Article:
Recent research published in the New England Journal of Medicine (NEJM) suggests hopeful news: Dementia rates are on the decline. However, the cause of this heartening trend may surprise you. According to scientists, lowering incidences of dementia are directly linked with better heart health. Let's take a closer look at the findings, along with how caregivers can help their aging loved ones improve both their cognitive and their cardiovascular wellness.
Is there a natural prescription for dementia prevention?
A Look at the Numbers
Experts have long projected that the number of Americans with dementia would continue to increase in proportion to the increasing of the aging population -- a particularly alarming prediction when you factor in the coming-of-retirement-age of the Baby Boomer generation. However, the latest news offers newfound encouragement.
According to the findings of the multigenerational Framingham Heart Study, dementia rates have actually declined over the past 30 years -- from a five-year rate of dementia of 3.6 percent between 1982 and 1986 to a 2.0 percent rate of dementia during the five-year period between 2009 and 2013. Not only that, but the average age at diagnosis also spiked from 80 to 85 over those same three decades.
Causes and Concerns
Experts attribute decreased rates of dementia largely to declining rates of cardiovascular disease, including heart failure, stroke, and atrial fibrillation. This is consistent with what researchers have already determined to be a potential "recipe" for dementia prevention: healthy lifestyle behaviors. According to healthcare experts, it all links back to education. The more people understand what's good for the heart, the more they'll reap benefits that are also good for the brain.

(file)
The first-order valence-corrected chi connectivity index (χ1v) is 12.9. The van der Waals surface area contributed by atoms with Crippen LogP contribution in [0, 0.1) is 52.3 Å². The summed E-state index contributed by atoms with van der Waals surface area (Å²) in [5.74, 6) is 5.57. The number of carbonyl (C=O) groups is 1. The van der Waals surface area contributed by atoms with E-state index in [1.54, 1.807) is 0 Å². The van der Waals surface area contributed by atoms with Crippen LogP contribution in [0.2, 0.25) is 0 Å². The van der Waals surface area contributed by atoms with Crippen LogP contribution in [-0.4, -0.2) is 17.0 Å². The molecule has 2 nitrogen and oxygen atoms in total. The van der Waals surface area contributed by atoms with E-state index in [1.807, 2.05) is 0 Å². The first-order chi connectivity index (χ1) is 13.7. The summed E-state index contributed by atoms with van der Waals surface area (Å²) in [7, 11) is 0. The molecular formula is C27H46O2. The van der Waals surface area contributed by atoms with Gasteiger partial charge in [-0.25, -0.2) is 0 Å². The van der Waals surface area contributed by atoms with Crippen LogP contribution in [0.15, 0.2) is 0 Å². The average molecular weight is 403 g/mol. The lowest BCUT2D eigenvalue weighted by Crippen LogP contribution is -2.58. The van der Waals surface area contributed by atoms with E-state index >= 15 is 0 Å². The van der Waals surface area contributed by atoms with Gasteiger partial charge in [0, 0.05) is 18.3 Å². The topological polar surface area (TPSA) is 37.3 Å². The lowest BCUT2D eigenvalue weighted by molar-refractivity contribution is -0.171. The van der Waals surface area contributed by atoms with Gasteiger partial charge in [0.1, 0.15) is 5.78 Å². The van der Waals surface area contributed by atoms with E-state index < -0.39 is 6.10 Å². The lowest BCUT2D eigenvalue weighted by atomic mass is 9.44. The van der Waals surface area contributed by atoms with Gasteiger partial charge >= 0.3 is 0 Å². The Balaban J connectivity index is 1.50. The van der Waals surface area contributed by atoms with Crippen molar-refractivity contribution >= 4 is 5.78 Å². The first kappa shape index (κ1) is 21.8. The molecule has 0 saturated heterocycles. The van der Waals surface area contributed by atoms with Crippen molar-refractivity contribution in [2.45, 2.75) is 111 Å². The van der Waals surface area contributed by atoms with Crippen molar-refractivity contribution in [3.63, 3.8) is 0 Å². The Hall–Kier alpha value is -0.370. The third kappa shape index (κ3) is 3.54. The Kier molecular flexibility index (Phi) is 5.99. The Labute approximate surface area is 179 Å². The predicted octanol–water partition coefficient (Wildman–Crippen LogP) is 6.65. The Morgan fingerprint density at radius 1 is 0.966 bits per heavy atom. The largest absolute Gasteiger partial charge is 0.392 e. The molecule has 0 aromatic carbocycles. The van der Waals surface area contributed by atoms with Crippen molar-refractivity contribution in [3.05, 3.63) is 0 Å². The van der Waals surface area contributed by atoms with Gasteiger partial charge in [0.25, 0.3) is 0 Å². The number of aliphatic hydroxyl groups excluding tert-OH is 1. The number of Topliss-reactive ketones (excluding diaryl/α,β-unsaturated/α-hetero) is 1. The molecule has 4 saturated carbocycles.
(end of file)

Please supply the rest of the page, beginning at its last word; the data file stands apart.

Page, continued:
Caregivers can aid in the effort by helping aging loved ones to lead heart-healthy lives. This means everything from better nutrition and regular exercise to stress management, encouraging plenty of opportunities for socialization, and brain training exercises. All in all, science suggests that dementia prevention is not about doing any one thing, but is instead a "cocktail."
On the flip side, however, rising rates of of conditions like obesity and diabetes are linked with increased risk for both dementia and heart disease. The troubling takeaway? Failure to keep these things in check could eventually slow or even reverse the declining dementia rates.
Despite these potential obstacles, researchers insist that there is still cause for moderate celebration. Says the report's lead author, Boston University School of Medicine Instructor, Claudia Satizabal, "Our study offers cautious hope that some cases of dementia might be preventable or at least delayed."
The best part? In embracing heart-healthy measures aimed at reducing the risk of depression, seniors and their caregivers will simultaneously reap a multitude of interlinking benefits.
Heart-healthy choices are good for the body and the brain.
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